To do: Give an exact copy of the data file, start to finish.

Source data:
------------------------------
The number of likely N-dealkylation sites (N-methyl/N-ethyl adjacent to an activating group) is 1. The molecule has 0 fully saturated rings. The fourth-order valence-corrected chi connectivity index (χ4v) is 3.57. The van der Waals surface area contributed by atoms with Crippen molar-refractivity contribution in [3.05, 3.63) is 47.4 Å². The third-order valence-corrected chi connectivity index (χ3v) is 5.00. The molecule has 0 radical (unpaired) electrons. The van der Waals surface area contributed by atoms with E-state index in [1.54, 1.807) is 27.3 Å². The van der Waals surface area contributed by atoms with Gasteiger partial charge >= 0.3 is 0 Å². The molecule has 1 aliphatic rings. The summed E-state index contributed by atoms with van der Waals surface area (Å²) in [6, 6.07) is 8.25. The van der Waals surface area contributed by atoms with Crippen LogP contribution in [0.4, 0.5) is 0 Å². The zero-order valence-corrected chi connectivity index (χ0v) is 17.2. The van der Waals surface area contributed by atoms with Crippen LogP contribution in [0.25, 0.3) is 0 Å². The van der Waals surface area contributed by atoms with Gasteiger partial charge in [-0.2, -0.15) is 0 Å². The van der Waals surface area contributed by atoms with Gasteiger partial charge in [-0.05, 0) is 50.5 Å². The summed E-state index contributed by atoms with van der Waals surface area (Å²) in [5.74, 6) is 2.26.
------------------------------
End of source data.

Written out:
The number of likely N-dealkylation sites (N-methyl/N-ethyl adjacent to an activating group) is 1. The molecule has 0 fully saturated rings. The fourth-order valence-corrected chi connectivity index (χ4v) is 3.57. The van der Waals surface area contributed by atoms with Crippen molar-refractivity contribution in [3.05, 3.63) is 47.4 Å². The third-order valence-corrected chi connectivity index (χ3v) is 5.00. The molecule has 0 radical (unpaired) electrons. The van der Waals surface area contributed by atoms with E-state index in [1.54, 1.807) is 27.3 Å². The van der Waals surface area contributed by atoms with Gasteiger partial charge >= 0.3 is 0 Å². The molecule has 1 aliphatic rings. The summed E-state index contributed by atoms with van der Waals surface area (Å²) in [6, 6.07) is 8.25. The van der Waals surface area contributed by atoms with Crippen LogP contribution in [0.4, 0.5) is 0 Å². The zero-order valence-corrected chi connectivity index (χ0v) is 17.2. The van der Waals surface area contributed by atoms with Crippen LogP contribution in [0.25, 0.3) is 0 Å². The van der Waals surface area contributed by atoms with Gasteiger partial charge in [-0.2, -0.15) is 0 Å². The van der Waals surface area contributed by atoms with Gasteiger partial charge in [-0.05, 0) is 50.5 Å². The summed E-state index contributed by atoms with van der Waals surface area (Å²) in [5.74, 6) is 2.26.